The inaugural preview for the upcoming January New York International Numismatic Convention Auction hosted by Stack’s Bowers Galleries is an exciting coin. The Decadrachms of Syracuse are widely considered to be some of the finest pieces of numismatic art in antiquity if not in the entire history of numismatics. When viewed in person it becomes difficult to argue, as the detail and style are marvelous. The Syracusan engravers Kimon and Euainetos led the period of high artistry in ancient numismatics, with this coin engraved by Kimon that is signed multiple times by him, attesting to his personal pride in these dies. The obverse and reverse designs for Syracuse most commonly depict a quadriga and the water nymph Arethusa. The quadriga design was used to honor the tyrants of Syracuse. These men were abundantly wealthy, and would frequently host chariot races and typically sponsored multiple teams within each race. These highly prestigious contests were great public relation events that boosted the reputation and esteem of the autocrat of the city. The nymph Arethusa was a maiden who became the desire of a river deity. He pursued her through the woods until she beseeched Artemis the moon goddess for aid. Through divine intervention Arethusa was transformed into an underground stream and directed to emerge as a fountain on the island of Ortygia, the historical center of the city of Syracuse.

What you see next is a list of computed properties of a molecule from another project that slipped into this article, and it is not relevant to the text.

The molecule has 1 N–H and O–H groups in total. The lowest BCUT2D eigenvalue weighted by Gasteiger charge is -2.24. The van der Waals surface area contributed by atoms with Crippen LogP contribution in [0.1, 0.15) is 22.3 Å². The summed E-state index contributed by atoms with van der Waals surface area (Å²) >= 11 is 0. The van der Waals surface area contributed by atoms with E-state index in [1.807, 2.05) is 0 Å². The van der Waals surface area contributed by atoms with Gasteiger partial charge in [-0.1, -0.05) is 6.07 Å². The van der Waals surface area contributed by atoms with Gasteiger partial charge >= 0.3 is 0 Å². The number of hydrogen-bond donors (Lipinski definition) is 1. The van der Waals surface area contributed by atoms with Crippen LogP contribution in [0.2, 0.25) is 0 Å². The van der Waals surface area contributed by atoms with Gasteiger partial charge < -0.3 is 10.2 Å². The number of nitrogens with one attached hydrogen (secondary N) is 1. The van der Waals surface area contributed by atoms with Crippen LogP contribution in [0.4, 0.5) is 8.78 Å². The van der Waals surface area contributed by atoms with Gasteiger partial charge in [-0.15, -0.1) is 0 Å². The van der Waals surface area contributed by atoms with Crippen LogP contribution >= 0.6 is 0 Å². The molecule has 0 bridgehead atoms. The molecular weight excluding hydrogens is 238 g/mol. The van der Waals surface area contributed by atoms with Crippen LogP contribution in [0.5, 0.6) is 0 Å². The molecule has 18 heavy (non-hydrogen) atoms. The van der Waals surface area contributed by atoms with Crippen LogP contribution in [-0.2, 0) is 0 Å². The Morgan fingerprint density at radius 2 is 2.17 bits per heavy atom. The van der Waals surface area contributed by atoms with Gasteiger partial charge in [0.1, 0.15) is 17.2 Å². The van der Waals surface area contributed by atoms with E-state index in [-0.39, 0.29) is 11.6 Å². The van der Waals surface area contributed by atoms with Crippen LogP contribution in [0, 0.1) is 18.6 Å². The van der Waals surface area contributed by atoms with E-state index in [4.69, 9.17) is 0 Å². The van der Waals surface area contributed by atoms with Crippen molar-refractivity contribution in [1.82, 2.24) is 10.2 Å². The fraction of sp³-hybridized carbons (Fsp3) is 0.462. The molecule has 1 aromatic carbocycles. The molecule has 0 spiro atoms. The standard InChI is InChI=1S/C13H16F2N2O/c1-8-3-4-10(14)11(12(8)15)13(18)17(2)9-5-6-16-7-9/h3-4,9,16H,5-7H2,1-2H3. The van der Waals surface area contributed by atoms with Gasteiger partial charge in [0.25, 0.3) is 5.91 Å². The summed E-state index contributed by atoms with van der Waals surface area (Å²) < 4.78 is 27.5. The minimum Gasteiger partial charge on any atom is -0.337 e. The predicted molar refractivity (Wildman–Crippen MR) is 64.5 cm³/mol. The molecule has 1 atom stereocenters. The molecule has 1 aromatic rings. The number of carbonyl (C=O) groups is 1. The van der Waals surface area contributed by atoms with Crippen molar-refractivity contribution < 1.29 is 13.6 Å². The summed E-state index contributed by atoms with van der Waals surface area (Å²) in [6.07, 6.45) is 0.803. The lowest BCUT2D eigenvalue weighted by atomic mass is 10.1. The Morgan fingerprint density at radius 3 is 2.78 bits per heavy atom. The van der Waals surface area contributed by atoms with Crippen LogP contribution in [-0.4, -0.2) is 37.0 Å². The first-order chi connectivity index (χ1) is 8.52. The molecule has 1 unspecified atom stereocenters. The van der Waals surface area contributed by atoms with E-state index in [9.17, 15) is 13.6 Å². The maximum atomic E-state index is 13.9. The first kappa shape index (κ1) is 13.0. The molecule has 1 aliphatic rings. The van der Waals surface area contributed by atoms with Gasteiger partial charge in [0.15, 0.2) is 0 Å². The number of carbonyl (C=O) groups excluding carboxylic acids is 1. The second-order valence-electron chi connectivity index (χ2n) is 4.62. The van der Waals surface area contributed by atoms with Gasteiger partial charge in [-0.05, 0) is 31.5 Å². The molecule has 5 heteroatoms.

This particular coin displays a quadriga being pulled by galloping horses driven left by a female charioteer leaning forward with a kentron in right hand and the reins in left hand. Nike (Greek goddess of Victory) appears flying above the horses heading right and attempting to crown the charioteer. A heavy exergual line appears, separating the quadriga and various military implements, including an aegis, greaves, helmet and spear. There is a signature on the exergual line though it is illegible due to die erosion. The reverse design bears the head of the above-mentioned water nymph Arethusa. She is depicted facing left wearing an ampyx (with artist’s signature “K” visible), necklace, earrings and hair net. The detail found in the curls of her hair is truly astonishing. The Greek ethnic for Syracuse appears only partially behind her head. Four dolphins appear around her head, with the lowermost dolphin (below Arethusa’s neck) signed as well. This example exhibits a fascinating die break along Arethusa’s forehead and extending over her eye, as well as a prominent die break amongst her hair. When you consider the exceptionally high relief of these dies (and their long period of use) it is no wonder these dies stressed and fractured. Some rough areas are present in the fields, though these appear stable. This is a wonderfully rendered example of this scarcely seen triple signature type. By applying his mark in triplicate, Kimon certainly proclaims his pride in this exceptional piece of numismatic art. Look for this and other world numismatic rarities in our upcoming January New York International Auction. For details please refer to the Events Calendar link at www.StacksBowers.com. Though our Stack’s Bowers January New York International Auction is no longer open for further consignments, we are now accepting consignments of world and ancient coins for our August 2016 ANA Auction as well as Chinese and other Asian coins and currency for our April 2016 Hong Kong Showcase Auction. Time is running short, so if you are interested in consigning your coins and paper currency (whether a whole collection or a single rarity) be sure to contact one of our consignment directors.